Cancer is a group of diseases of various origins in which our healthy cells become abnormal, continuously dividing without stopping. Apoptosis, or programmed cell death, is a mechanism used by our bodies that causes damaged or old cells to die, preventing overgrowth of these harmful, malignant cells. In healthy tissue, apoptosis keeps our cell growth in check. In cancer cells, this mechanism used to kill damaged cells is altered, allowing abnormal cells to multiply and spread into neighboring tissues (National Cancer Institute, 2015). While genetics play a key role in cancer, other factors such as your exposure to tobacco, ultraviolet rays, and radiation, or your diet and nutrition may contribute to DNA changes that initiate or promote cancer growth (National Cancer Institute, 2015).
The Role of Diet in Cancer Growth
Diet is a modifiable behavior. Many cancer patients (and cancer survivors) strive to make dietary changes as a way to take their cancer diagnosis into their own hands and “grab the bull by its horns” so to speak. While the role of sugar in cancer growth continues to elicit mixed reviews, here is what we know. Carbohydrates (i.e. glucose or “sugar”) are our body’s main source of fuel or energy (Smith, 2017). All of our cells – normal and abnormal, healthy and malignant, non-cancerous and cancerous – use sugar as a fuel source. When sugar/carbohydrates are not readily available, the body turns to fats and proteins to use as energy (Smith, 2017). This process requires a lot more work than simply converting sugar into adenosine triphosphate (ATP) to use as energy.
Cancerous cells are fast-growing cells, requiring large amounts of energy to continue to live and grow. Similarly, our normal cells also require this same energy. Therefore, while cancerous cells do thrive off of sugar, there is no way to discern how much glucose cancerous cells utilize in comparison to healthy cells. While there isn’t a direct link between sugar and cancer (i.e. sugar causes cancer), indirect links between obesity and cancer have been identified (Espat, 2015; Tontonoz, 2016), and obesity has been associated with an increased risk of 13 different types of cancers (Smith, 2017). Increased body fat is associated with increased inflammation. When our bodies are inflamed, we have a higher risk of DNA damage, which is one of the theories behind obesity and an increased risk of cancer (Tontonoz, 2016). Therefore, in an effort to stem the obesity epidemic, researchers, dieticians and health professionals suggest limiting added sugar in our diets (Smith, 2017). It is recommended that women limit their daily sugar intake to less than 25 grams (6 teaspoons), while men should aim to eat less than 37 grams (9 teaspoons) (Espat, 2015). Even if you don’t consume sugar-sweetened beverages, many foods contain hidden sugars. For example, sugar is typically added to pasta sauces, condiments, and salad dressings, and is often labeled under unfamiliar names (e.g. fructose, sucrose, dextrose) (Espat, 2015). Even more alarming, certain sugar derivatives, such as fructose, have been linked to more malignant and aggressive cancer phenotypes (Port, Ruth, & Istfan, 2012).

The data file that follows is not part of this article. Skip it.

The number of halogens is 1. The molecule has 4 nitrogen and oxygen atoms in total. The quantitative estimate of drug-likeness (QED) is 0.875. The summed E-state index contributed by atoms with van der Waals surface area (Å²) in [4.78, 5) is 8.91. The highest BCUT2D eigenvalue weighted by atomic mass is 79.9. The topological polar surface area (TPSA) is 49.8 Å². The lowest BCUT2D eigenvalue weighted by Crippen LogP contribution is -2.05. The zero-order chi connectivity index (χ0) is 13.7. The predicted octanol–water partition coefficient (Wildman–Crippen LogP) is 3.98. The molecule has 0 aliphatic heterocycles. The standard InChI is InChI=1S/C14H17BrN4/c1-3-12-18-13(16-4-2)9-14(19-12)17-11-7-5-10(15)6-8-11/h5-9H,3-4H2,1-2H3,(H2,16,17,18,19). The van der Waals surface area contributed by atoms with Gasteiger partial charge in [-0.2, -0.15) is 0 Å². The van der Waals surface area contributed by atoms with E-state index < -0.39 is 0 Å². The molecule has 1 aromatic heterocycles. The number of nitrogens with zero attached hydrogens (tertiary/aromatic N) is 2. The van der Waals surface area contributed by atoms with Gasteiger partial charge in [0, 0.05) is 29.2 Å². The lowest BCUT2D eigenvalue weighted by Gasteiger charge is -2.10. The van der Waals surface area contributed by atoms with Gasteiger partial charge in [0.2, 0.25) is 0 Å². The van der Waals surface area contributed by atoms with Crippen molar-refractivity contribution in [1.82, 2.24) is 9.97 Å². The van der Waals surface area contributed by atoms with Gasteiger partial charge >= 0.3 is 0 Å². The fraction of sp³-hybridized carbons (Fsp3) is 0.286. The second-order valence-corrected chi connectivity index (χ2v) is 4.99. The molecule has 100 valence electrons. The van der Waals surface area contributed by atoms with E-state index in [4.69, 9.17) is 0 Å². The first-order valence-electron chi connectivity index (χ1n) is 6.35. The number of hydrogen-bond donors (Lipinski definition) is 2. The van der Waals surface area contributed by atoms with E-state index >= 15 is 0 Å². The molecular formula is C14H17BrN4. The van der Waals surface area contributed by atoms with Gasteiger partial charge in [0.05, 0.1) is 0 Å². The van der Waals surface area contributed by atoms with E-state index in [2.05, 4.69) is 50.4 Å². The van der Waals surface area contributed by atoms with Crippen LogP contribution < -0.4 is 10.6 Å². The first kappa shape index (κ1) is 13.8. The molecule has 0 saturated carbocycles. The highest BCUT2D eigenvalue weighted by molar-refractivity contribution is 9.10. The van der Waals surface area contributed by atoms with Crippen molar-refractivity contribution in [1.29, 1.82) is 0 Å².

Why Some Cancer Patients Turn to the Ketogenic Diet
Although documented for nearly a century, only within the past decade has the “Warburg Effect” been closely studied. We now know that cancer cells have an altered metabolic pathway where these cells convert glucose into lactic acid through fermentation even though oxygen is still present (Liberti & Locasale, 2016). Because cancer cells thrive off of glucose and require large amounts of glucose to continue their growth, diet has become a focus for researchers. One theory is to use a ketogenic (high-fat, low-carb/protein) diet and to provide exogenous Beta-Hydroxybutyrate (BHB) to deprive the body of glucose during cancer treatments as an adjunct/complementary treatment to pharmacologic interventions (Woolf et al., 2016). This forces the body to use fat as energy instead of glucose for ATP production (Allen et al., 2014). A ketogenic diet is believed to reduce the amount of circulating glucose, while fueling healthy cells with ketones, potentially targeting the Warburg Effect (Woolf et al., 2016). Low-carbohydrate diets have been linked to decreased tumor growth. One study found that mice consuming a diet comprised of 20% carbohydrates compared to mice consuming a Western diet comprised of 49% carbohydrates experienced slower prostate tumor growth (Caso et al., 2013).